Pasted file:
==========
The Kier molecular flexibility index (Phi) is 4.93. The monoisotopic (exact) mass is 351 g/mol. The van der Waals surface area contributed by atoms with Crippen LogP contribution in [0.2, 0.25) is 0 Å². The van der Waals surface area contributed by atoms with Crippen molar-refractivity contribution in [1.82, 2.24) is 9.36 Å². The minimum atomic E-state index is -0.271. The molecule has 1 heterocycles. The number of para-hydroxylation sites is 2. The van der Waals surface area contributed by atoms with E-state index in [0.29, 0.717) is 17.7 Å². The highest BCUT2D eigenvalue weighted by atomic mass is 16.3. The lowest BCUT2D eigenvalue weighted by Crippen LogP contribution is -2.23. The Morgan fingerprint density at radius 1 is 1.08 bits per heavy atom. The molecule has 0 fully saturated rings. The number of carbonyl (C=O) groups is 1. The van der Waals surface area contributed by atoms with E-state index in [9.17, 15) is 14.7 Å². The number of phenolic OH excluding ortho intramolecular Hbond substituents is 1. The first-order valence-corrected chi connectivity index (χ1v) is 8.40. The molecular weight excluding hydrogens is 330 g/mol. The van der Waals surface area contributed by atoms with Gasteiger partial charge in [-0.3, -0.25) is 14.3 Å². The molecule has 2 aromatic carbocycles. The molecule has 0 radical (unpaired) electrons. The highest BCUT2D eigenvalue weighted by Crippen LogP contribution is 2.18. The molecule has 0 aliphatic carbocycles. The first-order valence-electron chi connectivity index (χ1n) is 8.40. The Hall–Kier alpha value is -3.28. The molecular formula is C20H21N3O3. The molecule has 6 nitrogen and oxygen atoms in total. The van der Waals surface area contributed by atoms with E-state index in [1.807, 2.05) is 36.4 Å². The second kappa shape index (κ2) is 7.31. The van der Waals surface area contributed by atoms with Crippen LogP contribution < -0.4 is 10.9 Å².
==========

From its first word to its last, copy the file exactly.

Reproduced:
The Kier molecular flexibility index (Phi) is 4.93. The monoisotopic (exact) mass is 351 g/mol. The van der Waals surface area contributed by atoms with Crippen LogP contribution in [0.2, 0.25) is 0 Å². The van der Waals surface area contributed by atoms with Crippen molar-refractivity contribution in [1.82, 2.24) is 9.36 Å². The minimum atomic E-state index is -0.271. The molecule has 1 heterocycles. The number of para-hydroxylation sites is 2. The van der Waals surface area contributed by atoms with E-state index in [0.29, 0.717) is 17.7 Å². The highest BCUT2D eigenvalue weighted by atomic mass is 16.3. The lowest BCUT2D eigenvalue weighted by Crippen LogP contribution is -2.23. The Morgan fingerprint density at radius 1 is 1.08 bits per heavy atom. The molecule has 0 fully saturated rings. The number of carbonyl (C=O) groups is 1. The van der Waals surface area contributed by atoms with E-state index in [9.17, 15) is 14.7 Å². The number of phenolic OH excluding ortho intramolecular Hbond substituents is 1. The first-order valence-corrected chi connectivity index (χ1v) is 8.40. The molecular weight excluding hydrogens is 330 g/mol. The van der Waals surface area contributed by atoms with Gasteiger partial charge in [-0.3, -0.25) is 14.3 Å². The molecule has 2 aromatic carbocycles. The molecule has 0 radical (unpaired) electrons. The highest BCUT2D eigenvalue weighted by Crippen LogP contribution is 2.18. The molecule has 0 aliphatic carbocycles. The first-order valence-electron chi connectivity index (χ1n) is 8.40. The Hall–Kier alpha value is -3.28. The molecular formula is C20H21N3O3. The molecule has 6 nitrogen and oxygen atoms in total. The van der Waals surface area contributed by atoms with E-state index in [1.807, 2.05) is 36.4 Å². The second kappa shape index (κ2) is 7.31. The van der Waals surface area contributed by atoms with Crippen LogP contribution < -0.4 is 10.9 Å².